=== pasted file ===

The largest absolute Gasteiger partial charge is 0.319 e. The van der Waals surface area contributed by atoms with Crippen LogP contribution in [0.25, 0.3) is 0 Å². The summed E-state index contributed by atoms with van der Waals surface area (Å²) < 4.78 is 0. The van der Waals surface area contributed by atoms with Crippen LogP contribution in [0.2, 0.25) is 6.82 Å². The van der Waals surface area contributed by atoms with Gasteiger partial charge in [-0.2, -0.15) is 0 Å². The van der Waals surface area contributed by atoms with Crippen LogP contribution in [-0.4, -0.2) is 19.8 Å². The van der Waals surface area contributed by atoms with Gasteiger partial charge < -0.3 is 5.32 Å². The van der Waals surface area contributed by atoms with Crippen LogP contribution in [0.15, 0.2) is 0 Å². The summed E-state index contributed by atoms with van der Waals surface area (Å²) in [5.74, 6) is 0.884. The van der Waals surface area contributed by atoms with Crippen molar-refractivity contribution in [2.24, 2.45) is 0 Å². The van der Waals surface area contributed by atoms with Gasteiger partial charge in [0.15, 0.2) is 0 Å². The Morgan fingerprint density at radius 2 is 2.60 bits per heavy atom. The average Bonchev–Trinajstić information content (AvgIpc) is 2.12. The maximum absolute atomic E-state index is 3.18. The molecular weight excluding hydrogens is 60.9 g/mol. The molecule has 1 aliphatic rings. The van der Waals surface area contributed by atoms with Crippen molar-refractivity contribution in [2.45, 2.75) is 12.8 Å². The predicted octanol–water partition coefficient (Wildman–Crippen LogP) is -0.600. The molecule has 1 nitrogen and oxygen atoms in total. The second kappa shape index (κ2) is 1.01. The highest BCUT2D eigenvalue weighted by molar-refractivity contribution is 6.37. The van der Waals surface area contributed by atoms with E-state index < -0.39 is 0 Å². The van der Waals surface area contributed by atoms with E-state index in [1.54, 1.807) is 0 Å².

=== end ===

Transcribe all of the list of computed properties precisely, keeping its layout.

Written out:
The largest absolute Gasteiger partial charge is 0.319 e. The van der Waals surface area contributed by atoms with Crippen LogP contribution in [0.25, 0.3) is 0 Å². The summed E-state index contributed by atoms with van der Waals surface area (Å²) < 4.78 is 0. The van der Waals surface area contributed by atoms with Crippen LogP contribution in [0.2, 0.25) is 6.82 Å². The van der Waals surface area contributed by atoms with Gasteiger partial charge in [-0.2, -0.15) is 0 Å². The van der Waals surface area contributed by atoms with Crippen LogP contribution in [-0.4, -0.2) is 19.8 Å². The van der Waals surface area contributed by atoms with Gasteiger partial charge < -0.3 is 5.32 Å². The van der Waals surface area contributed by atoms with Crippen LogP contribution in [0.15, 0.2) is 0 Å². The summed E-state index contributed by atoms with van der Waals surface area (Å²) in [5.74, 6) is 0.884. The van der Waals surface area contributed by atoms with Crippen molar-refractivity contribution in [2.24, 2.45) is 0 Å². The van der Waals surface area contributed by atoms with Gasteiger partial charge in [0.15, 0.2) is 0 Å². The Morgan fingerprint density at radius 2 is 2.60 bits per heavy atom. The average Bonchev–Trinajstić information content (AvgIpc) is 2.12. The maximum absolute atomic E-state index is 3.18. The molecular weight excluding hydrogens is 60.9 g/mol. The molecule has 1 aliphatic rings. The van der Waals surface area contributed by atoms with Crippen molar-refractivity contribution in [2.45, 2.75) is 12.8 Å². The predicted octanol–water partition coefficient (Wildman–Crippen LogP) is -0.600. The molecule has 1 nitrogen and oxygen atoms in total. The second kappa shape index (κ2) is 1.01. The highest BCUT2D eigenvalue weighted by molar-refractivity contribution is 6.37. The van der Waals surface area contributed by atoms with E-state index < -0.39 is 0 Å². The van der Waals surface area contributed by atoms with E-state index in [1.54, 1.807) is 0 Å².